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THE NAME ABOVE EVERY NAME
‘. . . Thou shalt call His name JESUS: for He shall save His people from their sins.’—MATT. i. 21.
I. THE historical associations of the name.
It was a very common Jewish name, and of course was given in memory of the great leader who brought the hosts of Israel to rest in the promised land.
There is no sharper contrast conceivable than between Joshua and Jesus. The contrast and the parallel are both most significant.
(a) The contrast.
Joshua is perhaps one of the least interesting of the Old Testament men; a mere soldier, fit for the fierce work which he had to do, rough and hard, ready and prompt, of an iron will and a brave heart. The one exhortation given him when he comes to the leadership is ‘be strong and of a good courage,’ and that seems to have been the main virtue of his character. The task he had to do was a bloody one, and thoroughly he did it. The difficulties that have been found in the extermination of the Canaanites may be met by considerations of the changed atmosphere between then and now, and of their moral putrescence. But no explanation can make the deed other than terrible, or the man that did it other than fierce and stern. No traits of chivalrous generosity are told of him, nothing that softens the dreadfulness of war. He showed no touch of pity or compunction, no lofty, statesmanlike qualities, nothing constructive; he was simply a rough soldier, with an iron hand and an iron heel, who burned and slew and settled down his men in the land they had devastated.
The very sharpness of the contrast in character is intended to be felt by us. Put by the side of this man the image of Jesus Christ, in all His meekness and gentleness.
Does not this speak to us of the profound change which He comes to establish among men?
The highest ideal of character is no longer the rough soldier, the strong man, but the man of meekness, and gentleness, and patience.
How far the world yet is from understanding all that is meant in the contrast between the first and the second bearers of the name!
We have done with force, and are come into the region of love. There is no place in Christ’s kingdom for arms and vulgar warfare.
The strongest thing is love, armed with celestial armour. ‘Truth and meekness and righteousness’ are our keenest-edged weapons—this is true for Christian morals; and for politics in a measure which the world has not yet learned.
‘Put up thy sword into its sheath,’
(b) The parallel.
It is not to be forgotten that the work which the soldier did in type is the work which Christ does. He is the true Moses who leads us through the wilderness. But also He is the Captain who will bring us into the mountain of His inheritance.
But besides this, we too often forget the soldier-like virtues in the character of Christ.
We have lost sight of these very much, but certainly they are present and most conspicuous. If only we will look at our Lord’s life as a real human one, and apply the same tests and terms to it which we do to others, we shall see these characteristics plainly enough.
What do we call persistence which, in spite of all opposition, goes right on to the end, and is true to conscience and duty, even to death? What do we call the calmness which forgets self even in the agonies of pain on the cross? What do we call the virtue which rebukes evil in high places and never blanches nor falters in the utterance of unwelcome truths?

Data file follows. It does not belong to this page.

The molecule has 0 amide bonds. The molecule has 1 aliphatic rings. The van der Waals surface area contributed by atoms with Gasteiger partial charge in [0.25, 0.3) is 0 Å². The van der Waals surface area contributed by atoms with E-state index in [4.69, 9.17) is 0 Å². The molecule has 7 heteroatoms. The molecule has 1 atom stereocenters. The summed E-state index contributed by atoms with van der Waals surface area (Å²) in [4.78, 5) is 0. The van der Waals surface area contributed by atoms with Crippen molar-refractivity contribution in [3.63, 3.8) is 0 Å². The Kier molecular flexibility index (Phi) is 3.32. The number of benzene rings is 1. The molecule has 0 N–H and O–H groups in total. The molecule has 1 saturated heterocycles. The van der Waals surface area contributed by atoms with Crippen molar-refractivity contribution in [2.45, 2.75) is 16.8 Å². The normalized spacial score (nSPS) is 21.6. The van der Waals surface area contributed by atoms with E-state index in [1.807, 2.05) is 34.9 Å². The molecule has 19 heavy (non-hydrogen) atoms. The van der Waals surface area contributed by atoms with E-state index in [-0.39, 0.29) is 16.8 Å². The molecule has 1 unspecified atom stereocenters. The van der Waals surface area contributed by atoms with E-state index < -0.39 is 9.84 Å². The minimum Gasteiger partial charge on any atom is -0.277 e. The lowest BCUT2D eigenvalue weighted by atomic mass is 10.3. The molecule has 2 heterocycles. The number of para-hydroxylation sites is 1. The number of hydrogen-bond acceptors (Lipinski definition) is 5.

Promptness of action.
All conspicuous in Jesus.
It has become a commonplace thing now to say that the bravery which dares to do right in the face of all opposition is higher than that of the soldier who flings away his life on the battlefield. The soldiers of peace are known now to deserve the laurel no less than the heroes of war.
But who can tell how much of the modern world’s estimate of the superiority of moral courage to mere brute force is owing to the history of the life of Christ?
We find a further parallel in the warfare through which He conquers for us the land.
His own struggle (‘I have overcome’), and the lesson that we too must fight, and that all our religious life is to be a conflict. It is easy to run off into mere rhetorical metaphor, but it is a very solemn and a very practical truth which is taught us, if we ponder that name of the warrior Leader borne by our Master as explained to us by Himself in His words, ‘In the world ye shall have tribulation; but be of good cheer, I have overcome the world.’
Ps. cx. ‘Thy people shall be willing in the day of thy power, in the beauties of holiness from the womb of the morning: thou hast the dew of thy youth.’
II. The significance of the name.
Joshua means God is Saviour. As borne by the Israelitish leader, it pointed both him and the people away from him to the unseen and omnipotent source of their victory, and was in one word an explanation of their whole history, with all its miracles of deliverance and preservation of that handful of people against the powerful nations around. It taught the leader that he was only the lieutenant of an unseen Captain. It taught the soldiers that ‘they got not the land in possession by their own arms, but because He had a favour unto them.’